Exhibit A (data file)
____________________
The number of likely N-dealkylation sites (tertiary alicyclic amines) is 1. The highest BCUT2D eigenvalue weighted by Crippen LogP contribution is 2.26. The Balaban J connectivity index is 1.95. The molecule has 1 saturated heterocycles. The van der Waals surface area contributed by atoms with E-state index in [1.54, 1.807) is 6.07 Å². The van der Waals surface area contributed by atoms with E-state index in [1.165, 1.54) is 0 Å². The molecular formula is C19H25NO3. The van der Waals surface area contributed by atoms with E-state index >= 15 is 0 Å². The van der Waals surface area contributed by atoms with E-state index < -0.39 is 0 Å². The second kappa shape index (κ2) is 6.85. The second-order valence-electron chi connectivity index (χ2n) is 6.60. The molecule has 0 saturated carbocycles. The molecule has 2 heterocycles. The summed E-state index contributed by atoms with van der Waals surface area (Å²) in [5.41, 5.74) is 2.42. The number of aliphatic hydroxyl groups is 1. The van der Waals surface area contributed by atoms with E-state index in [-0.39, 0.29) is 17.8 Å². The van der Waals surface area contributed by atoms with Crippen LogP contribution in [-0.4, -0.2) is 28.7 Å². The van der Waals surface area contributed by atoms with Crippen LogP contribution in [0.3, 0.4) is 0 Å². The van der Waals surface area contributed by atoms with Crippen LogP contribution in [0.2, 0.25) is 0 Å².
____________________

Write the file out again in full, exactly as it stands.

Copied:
The number of likely N-dealkylation sites (tertiary alicyclic amines) is 1. The highest BCUT2D eigenvalue weighted by Crippen LogP contribution is 2.26. The Balaban J connectivity index is 1.95. The molecule has 1 saturated heterocycles. The van der Waals surface area contributed by atoms with E-state index in [1.54, 1.807) is 6.07 Å². The van der Waals surface area contributed by atoms with E-state index in [1.165, 1.54) is 0 Å². The molecular formula is C19H25NO3. The van der Waals surface area contributed by atoms with E-state index >= 15 is 0 Å². The van der Waals surface area contributed by atoms with E-state index < -0.39 is 0 Å². The second kappa shape index (κ2) is 6.85. The second-order valence-electron chi connectivity index (χ2n) is 6.60. The molecule has 0 saturated carbocycles. The molecule has 2 heterocycles. The summed E-state index contributed by atoms with van der Waals surface area (Å²) in [5.41, 5.74) is 2.42. The number of aliphatic hydroxyl groups is 1. The van der Waals surface area contributed by atoms with E-state index in [-0.39, 0.29) is 17.8 Å². The van der Waals surface area contributed by atoms with Crippen LogP contribution in [-0.4, -0.2) is 28.7 Å². The van der Waals surface area contributed by atoms with Crippen LogP contribution in [0.3, 0.4) is 0 Å². The van der Waals surface area contributed by atoms with Crippen LogP contribution in [0.2, 0.25) is 0 Å².